Is it hunger . . . or something else?

Physical hunger is a powerful drive. Sometimes, hunger can be so intense that it leads to overeating of energy-dense foods. Ever notice that you crave pizza or fast food when you haven’t eaten all day? The last thing you want at that moment is an apple or salad.  Becoming crazy hungry is often the downfall of healthful intentions.

Eat thoughtfully and manage hunger by paying attention to it:

  • Learn to recognize when hunger begins. At that point, you’ll be much more open to adding a filling fruit or vegetable to your meal or snack. The added volume will slow you down, giving you the chance to notice that you’re beginning to feel full while you’re still eating.
  • Learn to stop eating when you’re beginning to feel full. Remember that you can eat again when hunger returns.

Of course, there are many opportunities to eat that have nothing to do with physical hunger. There’s eating as a sensory response to tempting foods. There’s eating simply by habit at designated mealtimes. There’s the “clean plate club” eating your parents may have taught you. There’s social eating with your friends.  With thoughtful eating, you can learn to listen to your body.  It can be helpful to thoughtfully plan your meals before ravenous hunger sets in and you find yourself reaching for the quickest, and sometimes least healthful, foods. Remember that you can eat with others without making the same choices they make. Or, pack up half your plate so that nothing is wasted and you have a lunch for the next day.  If you shop with others, you don’t need to buy everything they buy.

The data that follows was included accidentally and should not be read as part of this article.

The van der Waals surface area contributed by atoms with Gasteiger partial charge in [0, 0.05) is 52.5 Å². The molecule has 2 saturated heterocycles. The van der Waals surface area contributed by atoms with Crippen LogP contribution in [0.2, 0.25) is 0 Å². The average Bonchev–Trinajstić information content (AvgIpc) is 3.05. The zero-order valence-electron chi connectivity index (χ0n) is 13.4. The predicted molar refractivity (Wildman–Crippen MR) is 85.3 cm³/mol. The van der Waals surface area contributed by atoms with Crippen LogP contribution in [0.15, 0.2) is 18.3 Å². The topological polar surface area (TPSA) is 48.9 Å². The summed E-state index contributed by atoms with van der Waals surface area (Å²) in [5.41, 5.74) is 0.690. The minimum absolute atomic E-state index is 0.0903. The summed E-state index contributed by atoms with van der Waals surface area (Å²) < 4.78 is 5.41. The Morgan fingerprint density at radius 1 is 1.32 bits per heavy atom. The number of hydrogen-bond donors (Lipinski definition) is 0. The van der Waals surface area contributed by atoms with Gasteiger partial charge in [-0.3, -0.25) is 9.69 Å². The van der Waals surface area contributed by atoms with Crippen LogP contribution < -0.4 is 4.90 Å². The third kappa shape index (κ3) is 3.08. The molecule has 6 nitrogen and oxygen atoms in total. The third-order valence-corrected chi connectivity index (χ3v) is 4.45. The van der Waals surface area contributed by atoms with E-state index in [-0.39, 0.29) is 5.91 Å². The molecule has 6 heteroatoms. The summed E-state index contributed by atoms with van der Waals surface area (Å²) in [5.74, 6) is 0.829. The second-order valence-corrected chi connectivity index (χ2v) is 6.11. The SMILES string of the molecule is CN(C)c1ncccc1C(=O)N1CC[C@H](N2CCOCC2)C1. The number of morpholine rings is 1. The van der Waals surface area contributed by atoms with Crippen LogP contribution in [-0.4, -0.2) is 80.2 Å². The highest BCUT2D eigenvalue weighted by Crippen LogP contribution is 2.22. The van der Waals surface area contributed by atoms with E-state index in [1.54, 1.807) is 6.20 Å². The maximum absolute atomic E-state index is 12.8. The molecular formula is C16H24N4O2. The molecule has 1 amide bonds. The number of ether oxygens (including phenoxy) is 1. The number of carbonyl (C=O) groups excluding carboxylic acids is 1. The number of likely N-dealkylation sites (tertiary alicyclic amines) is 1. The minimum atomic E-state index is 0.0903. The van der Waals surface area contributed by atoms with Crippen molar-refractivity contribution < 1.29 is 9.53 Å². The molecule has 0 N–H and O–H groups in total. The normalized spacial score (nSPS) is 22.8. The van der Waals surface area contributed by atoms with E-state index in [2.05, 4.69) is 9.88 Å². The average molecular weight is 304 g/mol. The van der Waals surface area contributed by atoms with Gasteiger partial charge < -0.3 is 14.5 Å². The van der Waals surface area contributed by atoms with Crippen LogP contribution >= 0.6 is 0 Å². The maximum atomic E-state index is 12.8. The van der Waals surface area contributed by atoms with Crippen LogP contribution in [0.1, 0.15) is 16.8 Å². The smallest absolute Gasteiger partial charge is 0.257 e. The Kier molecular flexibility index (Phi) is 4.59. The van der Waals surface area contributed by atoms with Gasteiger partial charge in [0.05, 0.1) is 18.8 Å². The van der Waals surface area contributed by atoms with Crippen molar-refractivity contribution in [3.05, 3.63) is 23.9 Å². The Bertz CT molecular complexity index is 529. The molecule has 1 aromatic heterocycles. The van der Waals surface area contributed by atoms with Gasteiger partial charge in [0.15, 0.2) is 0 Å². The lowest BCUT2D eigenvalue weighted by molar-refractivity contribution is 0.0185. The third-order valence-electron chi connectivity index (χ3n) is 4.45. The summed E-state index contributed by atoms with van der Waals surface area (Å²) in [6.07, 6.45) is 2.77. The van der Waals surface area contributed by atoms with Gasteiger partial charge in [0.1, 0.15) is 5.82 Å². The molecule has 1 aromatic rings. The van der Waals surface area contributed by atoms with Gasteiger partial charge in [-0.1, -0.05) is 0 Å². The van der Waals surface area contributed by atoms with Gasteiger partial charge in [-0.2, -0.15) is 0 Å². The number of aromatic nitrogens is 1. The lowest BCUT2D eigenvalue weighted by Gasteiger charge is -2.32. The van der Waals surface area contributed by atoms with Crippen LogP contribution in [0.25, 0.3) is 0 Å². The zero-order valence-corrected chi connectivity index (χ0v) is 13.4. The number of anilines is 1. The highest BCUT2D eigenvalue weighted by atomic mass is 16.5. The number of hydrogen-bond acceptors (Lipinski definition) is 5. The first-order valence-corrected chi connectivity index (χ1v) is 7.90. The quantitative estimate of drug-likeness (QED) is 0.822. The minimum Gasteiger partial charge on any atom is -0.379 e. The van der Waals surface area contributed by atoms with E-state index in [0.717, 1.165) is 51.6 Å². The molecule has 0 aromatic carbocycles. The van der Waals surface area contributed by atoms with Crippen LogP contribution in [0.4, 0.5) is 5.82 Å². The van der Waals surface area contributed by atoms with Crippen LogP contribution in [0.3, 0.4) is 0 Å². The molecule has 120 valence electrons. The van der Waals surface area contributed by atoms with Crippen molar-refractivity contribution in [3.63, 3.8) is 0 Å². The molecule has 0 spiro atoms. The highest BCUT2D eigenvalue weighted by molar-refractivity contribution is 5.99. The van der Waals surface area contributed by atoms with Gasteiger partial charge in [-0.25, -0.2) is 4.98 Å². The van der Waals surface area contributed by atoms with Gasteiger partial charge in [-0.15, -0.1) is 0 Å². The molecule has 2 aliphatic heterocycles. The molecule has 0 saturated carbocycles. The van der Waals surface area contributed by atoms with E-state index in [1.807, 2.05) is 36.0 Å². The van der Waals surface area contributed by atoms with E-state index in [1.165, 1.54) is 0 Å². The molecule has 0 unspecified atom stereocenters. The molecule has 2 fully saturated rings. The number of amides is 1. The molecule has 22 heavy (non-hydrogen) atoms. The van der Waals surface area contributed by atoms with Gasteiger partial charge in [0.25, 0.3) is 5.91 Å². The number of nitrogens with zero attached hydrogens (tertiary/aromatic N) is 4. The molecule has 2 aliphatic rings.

Unfortunately, we sometimes mistake other needs for physical hunger. Emotional hunger can lead to eating out of anxiety, anger, loneliness, boredom, stress, fatigue or even happiness. Thoughtful eaters learn to recognize the difference and find better ways to “feed” emotional hunger.